New research is shedding light on the biological architecture that lets us hear -- and on a genetic disorder that causes both deafness and blindness.
One of the most promising theories for the evolution of human speech has finally received support from chimpanzee communication, in a study conducted by a group of researchers led by the University of Warwick.
The organ of balance in the inner ear is surrounded by the hardest bone in the body. Using synchrotron X-rays, researchers at Uppsala University have discovered a drainage system that may be assumed to play a major role in the onset of Ménière's disease, a common and troublesome disorder. These results are published in the journal Scientific Reports.
SUTD study found that seniors who speak two languages actively tend to maintain specific executive control abilities against natural age-related declines.
The discovery of a common neural mechanism in speech and ASL errors -- one that occurs in just 40 milliseconds -- could improve recovery in deaf signers after a stroke.
Columbia University researchers estimate non-verbal learning disorder may affect up to 3 million children in the United States.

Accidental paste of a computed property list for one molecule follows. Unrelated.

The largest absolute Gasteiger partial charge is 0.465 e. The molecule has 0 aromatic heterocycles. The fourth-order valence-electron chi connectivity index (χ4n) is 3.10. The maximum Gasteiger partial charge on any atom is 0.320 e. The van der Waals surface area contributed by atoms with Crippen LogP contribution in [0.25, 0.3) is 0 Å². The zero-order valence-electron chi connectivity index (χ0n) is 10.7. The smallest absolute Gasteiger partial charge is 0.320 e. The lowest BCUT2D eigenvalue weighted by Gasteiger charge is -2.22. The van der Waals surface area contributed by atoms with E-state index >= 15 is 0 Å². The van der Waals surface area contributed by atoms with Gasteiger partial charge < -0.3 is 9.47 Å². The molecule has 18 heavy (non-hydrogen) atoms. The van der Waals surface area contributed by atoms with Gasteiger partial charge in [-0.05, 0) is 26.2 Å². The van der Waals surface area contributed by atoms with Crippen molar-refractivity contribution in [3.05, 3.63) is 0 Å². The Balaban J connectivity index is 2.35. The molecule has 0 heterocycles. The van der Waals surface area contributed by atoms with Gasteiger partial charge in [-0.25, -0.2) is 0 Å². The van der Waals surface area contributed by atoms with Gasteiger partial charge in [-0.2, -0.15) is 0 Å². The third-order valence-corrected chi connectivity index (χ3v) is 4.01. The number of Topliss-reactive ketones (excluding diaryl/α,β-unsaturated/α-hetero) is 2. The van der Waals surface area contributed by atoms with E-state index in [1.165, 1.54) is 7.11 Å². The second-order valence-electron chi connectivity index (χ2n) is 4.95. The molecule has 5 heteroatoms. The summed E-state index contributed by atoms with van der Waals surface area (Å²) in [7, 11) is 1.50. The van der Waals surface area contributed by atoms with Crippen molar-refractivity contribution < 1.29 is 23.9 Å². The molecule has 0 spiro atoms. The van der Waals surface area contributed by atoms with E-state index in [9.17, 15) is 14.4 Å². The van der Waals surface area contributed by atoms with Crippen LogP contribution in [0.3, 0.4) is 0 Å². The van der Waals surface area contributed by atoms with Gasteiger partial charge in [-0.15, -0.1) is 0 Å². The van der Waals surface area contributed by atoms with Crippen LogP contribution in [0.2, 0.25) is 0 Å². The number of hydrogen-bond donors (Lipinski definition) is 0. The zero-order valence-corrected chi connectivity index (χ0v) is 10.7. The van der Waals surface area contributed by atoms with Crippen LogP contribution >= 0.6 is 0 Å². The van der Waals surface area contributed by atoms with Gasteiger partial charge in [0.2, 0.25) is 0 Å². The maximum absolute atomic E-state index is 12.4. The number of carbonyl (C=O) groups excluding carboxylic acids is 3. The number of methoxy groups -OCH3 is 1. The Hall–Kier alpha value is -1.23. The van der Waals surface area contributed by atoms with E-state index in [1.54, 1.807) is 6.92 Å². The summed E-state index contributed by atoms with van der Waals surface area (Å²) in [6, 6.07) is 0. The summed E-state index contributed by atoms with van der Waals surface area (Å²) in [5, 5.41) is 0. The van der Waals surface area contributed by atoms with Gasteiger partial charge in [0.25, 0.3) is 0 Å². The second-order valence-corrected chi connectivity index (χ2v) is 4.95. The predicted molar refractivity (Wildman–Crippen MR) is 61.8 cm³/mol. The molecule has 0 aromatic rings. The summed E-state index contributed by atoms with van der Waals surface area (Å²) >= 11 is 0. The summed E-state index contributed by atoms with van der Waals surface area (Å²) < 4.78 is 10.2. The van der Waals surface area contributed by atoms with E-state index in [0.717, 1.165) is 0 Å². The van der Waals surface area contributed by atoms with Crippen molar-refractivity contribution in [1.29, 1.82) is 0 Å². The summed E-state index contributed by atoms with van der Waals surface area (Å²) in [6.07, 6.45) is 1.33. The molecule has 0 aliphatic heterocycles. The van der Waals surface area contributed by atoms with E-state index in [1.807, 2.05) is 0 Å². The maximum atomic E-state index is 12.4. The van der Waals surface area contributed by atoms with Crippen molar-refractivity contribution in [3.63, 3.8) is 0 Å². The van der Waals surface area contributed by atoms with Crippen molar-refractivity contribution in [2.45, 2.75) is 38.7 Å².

About 3,800 adults 40 and older in South Korea participating in a national health survey were included in this analysis that examined associations between hearing loss and a test of their ability to retain balance. Age-related hearing loss affects the inner ear, which may increase the risk of dizziness.
The human language pathway in the brain has been identified by scientists as being at least 25 million years old -- 20 million years older than previously thought.
What does it actually look like deep inside our ears? This has been very difficult to study as the inner ear is protected by the hardest bone in the body. But with the help of synchrotron X-rays, it is now possible to depict details inside the ear three-dimensionally. Together with Canadian colleagues, researchers from Uppsala University have used the method to map the blood vessels of the inner ear.
Novel, fully digital, high-resolution positron emission tomography/computed tomography (PET/CT) imaging of small brain stem nuclei can provide clinicians with valuable information concerning the auditory pathway in patients with hearing impairment, according to a new study published in the March issue of The Journal of Nuclear Medicine.